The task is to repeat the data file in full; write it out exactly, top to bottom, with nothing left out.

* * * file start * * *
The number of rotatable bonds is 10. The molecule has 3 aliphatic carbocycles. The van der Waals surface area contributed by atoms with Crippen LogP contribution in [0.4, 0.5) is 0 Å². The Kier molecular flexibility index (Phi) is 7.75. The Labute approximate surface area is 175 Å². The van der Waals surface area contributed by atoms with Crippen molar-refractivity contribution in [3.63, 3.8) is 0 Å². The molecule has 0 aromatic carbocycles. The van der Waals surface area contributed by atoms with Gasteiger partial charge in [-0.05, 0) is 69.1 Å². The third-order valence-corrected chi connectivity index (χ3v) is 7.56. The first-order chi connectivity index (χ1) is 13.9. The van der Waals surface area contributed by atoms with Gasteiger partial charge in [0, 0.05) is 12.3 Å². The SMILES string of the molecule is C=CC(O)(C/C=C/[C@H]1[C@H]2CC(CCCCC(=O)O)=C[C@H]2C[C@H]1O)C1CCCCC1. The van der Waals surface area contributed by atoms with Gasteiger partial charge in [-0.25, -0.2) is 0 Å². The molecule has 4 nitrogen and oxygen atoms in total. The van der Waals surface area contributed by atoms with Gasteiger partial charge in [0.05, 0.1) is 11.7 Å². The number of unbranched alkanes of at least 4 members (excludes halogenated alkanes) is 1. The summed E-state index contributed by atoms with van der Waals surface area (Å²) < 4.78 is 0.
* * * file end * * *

The number of rotatable bonds is 10. The molecule has 3 aliphatic carbocycles. The van der Waals surface area contributed by atoms with Crippen LogP contribution in [0.4, 0.5) is 0 Å². The Kier molecular flexibility index (Phi) is 7.75. The Labute approximate surface area is 175 Å². The van der Waals surface area contributed by atoms with Crippen molar-refractivity contribution in [3.63, 3.8) is 0 Å². The molecule has 0 aromatic carbocycles. The van der Waals surface area contributed by atoms with Gasteiger partial charge in [-0.05, 0) is 69.1 Å². The third-order valence-corrected chi connectivity index (χ3v) is 7.56. The first-order chi connectivity index (χ1) is 13.9. The van der Waals surface area contributed by atoms with Gasteiger partial charge in [0, 0.05) is 12.3 Å². The SMILES string of the molecule is C=CC(O)(C/C=C/[C@H]1[C@H]2CC(CCCCC(=O)O)=C[C@H]2C[C@H]1O)C1CCCCC1. The van der Waals surface area contributed by atoms with Gasteiger partial charge in [-0.25, -0.2) is 0 Å². The molecule has 4 nitrogen and oxygen atoms in total. The van der Waals surface area contributed by atoms with Gasteiger partial charge in [0.05, 0.1) is 11.7 Å². The number of unbranched alkanes of at least 4 members (excludes halogenated alkanes) is 1. The summed E-state index contributed by atoms with van der Waals surface area (Å²) < 4.78 is 0.